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Tuesday, July 17, 2018

Michigan Judge Rules Kids Don't Have a Fundamental Right to Literacy

From The Hill

By Aris Folley
July 2, 2018

A Michigan judge ruled last week that children do not have a fundamental right to learn how to read and write.


The ruling came in response to a lawsuit filed by Public Counsel, the nation’s largest public interest law firm, on behalf of Detroit students that sought to hold state authorities, including Gov. Rick Snyder (R), accountable for what plaintiffs alleged were systemic failures depriving children of their right to literacy, according to the Detroit Free Press.

"I'm shocked," said Ivy Bailey, president of the Detroit Federation of Teachers, the newspaper reported. "The message that it sends is that education is not important. And it sends the message that we don't care if you're literate or not."

The suit also sought fixes to crumbling schools that, among other measures, Detroit Public Schools Community District officials reportedly said would amount to more than $500 million.


The state had argued for dismissing the suit, with the city’s lawyers saying local officials are "all too familiar with illiteracy's far reaching effects."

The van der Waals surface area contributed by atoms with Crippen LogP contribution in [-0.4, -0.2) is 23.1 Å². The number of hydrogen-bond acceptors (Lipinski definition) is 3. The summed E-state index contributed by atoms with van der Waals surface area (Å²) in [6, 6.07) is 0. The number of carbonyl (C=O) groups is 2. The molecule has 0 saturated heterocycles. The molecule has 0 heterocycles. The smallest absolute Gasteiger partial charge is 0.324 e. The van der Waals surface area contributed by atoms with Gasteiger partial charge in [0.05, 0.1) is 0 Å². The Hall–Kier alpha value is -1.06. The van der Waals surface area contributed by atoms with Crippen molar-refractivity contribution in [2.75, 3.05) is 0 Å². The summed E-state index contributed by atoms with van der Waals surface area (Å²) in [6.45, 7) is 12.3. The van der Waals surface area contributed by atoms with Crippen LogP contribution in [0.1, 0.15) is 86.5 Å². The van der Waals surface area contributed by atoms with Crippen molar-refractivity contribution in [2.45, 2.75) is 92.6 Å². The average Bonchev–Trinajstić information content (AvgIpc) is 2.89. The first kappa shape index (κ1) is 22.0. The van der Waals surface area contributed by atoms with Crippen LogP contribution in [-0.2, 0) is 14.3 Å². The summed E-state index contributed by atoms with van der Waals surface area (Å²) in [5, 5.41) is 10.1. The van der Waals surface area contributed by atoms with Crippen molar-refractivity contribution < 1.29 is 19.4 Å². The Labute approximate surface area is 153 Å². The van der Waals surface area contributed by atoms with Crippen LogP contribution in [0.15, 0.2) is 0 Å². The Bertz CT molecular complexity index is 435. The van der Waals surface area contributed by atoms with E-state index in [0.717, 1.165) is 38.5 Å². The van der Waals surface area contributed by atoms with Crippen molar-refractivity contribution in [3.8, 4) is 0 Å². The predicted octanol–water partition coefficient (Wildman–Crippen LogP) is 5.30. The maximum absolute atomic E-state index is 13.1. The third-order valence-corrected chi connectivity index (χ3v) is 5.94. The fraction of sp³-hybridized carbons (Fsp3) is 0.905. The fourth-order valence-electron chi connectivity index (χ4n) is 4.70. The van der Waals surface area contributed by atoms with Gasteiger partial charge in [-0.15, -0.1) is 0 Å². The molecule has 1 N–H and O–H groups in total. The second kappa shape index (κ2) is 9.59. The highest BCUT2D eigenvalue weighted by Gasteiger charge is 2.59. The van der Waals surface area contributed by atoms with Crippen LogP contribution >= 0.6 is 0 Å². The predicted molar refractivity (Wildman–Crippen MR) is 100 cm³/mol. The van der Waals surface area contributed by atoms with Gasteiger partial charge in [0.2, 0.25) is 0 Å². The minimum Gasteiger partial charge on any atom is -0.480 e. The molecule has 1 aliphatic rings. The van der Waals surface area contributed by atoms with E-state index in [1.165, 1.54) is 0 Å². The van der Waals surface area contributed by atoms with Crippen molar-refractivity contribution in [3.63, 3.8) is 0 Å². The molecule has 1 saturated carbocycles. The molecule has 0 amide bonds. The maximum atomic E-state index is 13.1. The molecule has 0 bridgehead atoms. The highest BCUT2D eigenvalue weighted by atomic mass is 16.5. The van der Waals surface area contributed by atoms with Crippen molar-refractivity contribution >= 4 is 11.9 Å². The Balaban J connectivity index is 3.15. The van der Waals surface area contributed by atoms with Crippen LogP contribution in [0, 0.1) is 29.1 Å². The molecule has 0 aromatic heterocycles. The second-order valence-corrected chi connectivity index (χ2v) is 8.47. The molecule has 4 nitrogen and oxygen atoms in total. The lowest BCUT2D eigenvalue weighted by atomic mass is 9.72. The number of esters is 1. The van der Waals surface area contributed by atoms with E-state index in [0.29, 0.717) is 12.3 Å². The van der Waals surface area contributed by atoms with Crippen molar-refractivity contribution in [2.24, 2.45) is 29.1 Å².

"Widespread illiteracy has hampered the City’s efforts to connect Detroiters with good-paying jobs; to fill vacancies on its police force, and to grow its tax base," said lawyers for the city. "Illiteracy, moreover, has greatly exacerbated the effects of intergenerational poverty in Detroit."

U.S. District Judge Stephen Murphy III acknowledged the importance of literacy in his ruling on Friday in a 40-page opinion.

"Plainly, literacy — and the opportunity to obtain it — is of incalculable importance," Murphy wrote. "As plaintiffs point out, voting, participating meaningfully in civic life, and accessing justice require some measure of literacy."

But he concluded that those points "do not necessarily make access to literacy a fundamental right,” adding that the U.S. Supreme Court ruled in the past that the importance of service "does not determine whether it must be regarded as fundamental."

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